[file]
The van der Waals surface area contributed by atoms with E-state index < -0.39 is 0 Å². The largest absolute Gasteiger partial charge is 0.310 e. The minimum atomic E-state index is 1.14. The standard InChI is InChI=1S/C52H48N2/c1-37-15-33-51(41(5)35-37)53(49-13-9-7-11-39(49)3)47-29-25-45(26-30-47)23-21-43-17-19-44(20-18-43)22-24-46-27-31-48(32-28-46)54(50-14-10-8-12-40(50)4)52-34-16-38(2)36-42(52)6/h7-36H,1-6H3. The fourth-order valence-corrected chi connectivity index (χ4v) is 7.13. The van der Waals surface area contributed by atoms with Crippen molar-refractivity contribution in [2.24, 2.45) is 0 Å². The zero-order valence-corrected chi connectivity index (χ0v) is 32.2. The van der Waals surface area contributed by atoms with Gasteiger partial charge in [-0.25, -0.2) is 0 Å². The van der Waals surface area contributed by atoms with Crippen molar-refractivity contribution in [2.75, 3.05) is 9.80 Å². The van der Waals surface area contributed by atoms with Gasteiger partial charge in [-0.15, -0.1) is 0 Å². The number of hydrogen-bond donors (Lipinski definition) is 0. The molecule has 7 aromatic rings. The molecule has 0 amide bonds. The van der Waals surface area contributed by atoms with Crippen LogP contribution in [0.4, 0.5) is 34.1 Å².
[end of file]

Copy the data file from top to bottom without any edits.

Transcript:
The van der Waals surface area contributed by atoms with E-state index < -0.39 is 0 Å². The largest absolute Gasteiger partial charge is 0.310 e. The minimum atomic E-state index is 1.14. The standard InChI is InChI=1S/C52H48N2/c1-37-15-33-51(41(5)35-37)53(49-13-9-7-11-39(49)3)47-29-25-45(26-30-47)23-21-43-17-19-44(20-18-43)22-24-46-27-31-48(32-28-46)54(50-14-10-8-12-40(50)4)52-34-16-38(2)36-42(52)6/h7-36H,1-6H3. The fourth-order valence-corrected chi connectivity index (χ4v) is 7.13. The van der Waals surface area contributed by atoms with Crippen molar-refractivity contribution in [2.24, 2.45) is 0 Å². The zero-order valence-corrected chi connectivity index (χ0v) is 32.2. The van der Waals surface area contributed by atoms with Gasteiger partial charge in [-0.25, -0.2) is 0 Å². The van der Waals surface area contributed by atoms with Crippen molar-refractivity contribution in [2.75, 3.05) is 9.80 Å². The van der Waals surface area contributed by atoms with Gasteiger partial charge in [-0.15, -0.1) is 0 Å². The number of hydrogen-bond donors (Lipinski definition) is 0. The molecule has 7 aromatic rings. The molecule has 0 amide bonds. The van der Waals surface area contributed by atoms with Crippen LogP contribution in [0.4, 0.5) is 34.1 Å².